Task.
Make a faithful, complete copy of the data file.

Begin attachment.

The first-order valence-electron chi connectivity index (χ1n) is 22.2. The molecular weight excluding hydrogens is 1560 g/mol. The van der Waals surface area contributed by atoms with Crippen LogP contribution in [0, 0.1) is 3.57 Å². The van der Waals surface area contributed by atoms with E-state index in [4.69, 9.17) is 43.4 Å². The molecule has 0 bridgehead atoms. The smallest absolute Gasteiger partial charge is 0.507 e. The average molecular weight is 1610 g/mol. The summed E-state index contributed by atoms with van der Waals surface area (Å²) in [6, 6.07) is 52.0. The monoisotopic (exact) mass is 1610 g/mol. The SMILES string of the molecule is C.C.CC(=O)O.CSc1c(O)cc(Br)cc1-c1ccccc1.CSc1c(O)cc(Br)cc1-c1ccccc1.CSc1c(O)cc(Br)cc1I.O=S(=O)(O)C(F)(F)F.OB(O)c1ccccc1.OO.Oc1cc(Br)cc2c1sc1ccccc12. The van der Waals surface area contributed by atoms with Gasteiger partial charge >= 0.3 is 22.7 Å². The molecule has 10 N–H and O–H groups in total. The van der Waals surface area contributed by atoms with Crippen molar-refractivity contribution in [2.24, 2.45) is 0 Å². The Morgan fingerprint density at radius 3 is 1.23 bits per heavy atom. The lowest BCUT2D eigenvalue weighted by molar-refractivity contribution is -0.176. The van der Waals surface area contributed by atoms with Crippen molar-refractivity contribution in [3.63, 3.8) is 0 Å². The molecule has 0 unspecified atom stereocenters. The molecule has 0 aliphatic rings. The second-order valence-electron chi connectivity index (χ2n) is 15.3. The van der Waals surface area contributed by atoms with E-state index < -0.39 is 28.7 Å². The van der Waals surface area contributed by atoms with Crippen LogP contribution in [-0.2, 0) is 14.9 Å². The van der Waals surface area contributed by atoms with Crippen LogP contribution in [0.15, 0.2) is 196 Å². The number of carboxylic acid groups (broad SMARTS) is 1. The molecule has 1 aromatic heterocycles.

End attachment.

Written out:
The first-order valence-electron chi connectivity index (χ1n) is 22.2. The molecular weight excluding hydrogens is 1560 g/mol. The van der Waals surface area contributed by atoms with Crippen LogP contribution in [0, 0.1) is 3.57 Å². The van der Waals surface area contributed by atoms with E-state index in [4.69, 9.17) is 43.4 Å². The molecule has 0 bridgehead atoms. The smallest absolute Gasteiger partial charge is 0.507 e. The average molecular weight is 1610 g/mol. The summed E-state index contributed by atoms with van der Waals surface area (Å²) in [6, 6.07) is 52.0. The monoisotopic (exact) mass is 1610 g/mol. The SMILES string of the molecule is C.C.CC(=O)O.CSc1c(O)cc(Br)cc1-c1ccccc1.CSc1c(O)cc(Br)cc1-c1ccccc1.CSc1c(O)cc(Br)cc1I.O=S(=O)(O)C(F)(F)F.OB(O)c1ccccc1.OO.Oc1cc(Br)cc2c1sc1ccccc12. The van der Waals surface area contributed by atoms with Gasteiger partial charge >= 0.3 is 22.7 Å². The molecule has 10 N–H and O–H groups in total. The van der Waals surface area contributed by atoms with Crippen molar-refractivity contribution in [2.24, 2.45) is 0 Å². The Morgan fingerprint density at radius 3 is 1.23 bits per heavy atom. The lowest BCUT2D eigenvalue weighted by molar-refractivity contribution is -0.176. The van der Waals surface area contributed by atoms with Crippen molar-refractivity contribution in [3.63, 3.8) is 0 Å². The molecule has 0 unspecified atom stereocenters. The molecule has 0 aliphatic rings. The second-order valence-electron chi connectivity index (χ2n) is 15.3. The van der Waals surface area contributed by atoms with E-state index < -0.39 is 28.7 Å². The van der Waals surface area contributed by atoms with Crippen LogP contribution in [-0.2, 0) is 14.9 Å². The van der Waals surface area contributed by atoms with Crippen LogP contribution in [0.15, 0.2) is 196 Å². The number of carboxylic acid groups (broad SMARTS) is 1. The molecule has 1 aromatic heterocycles.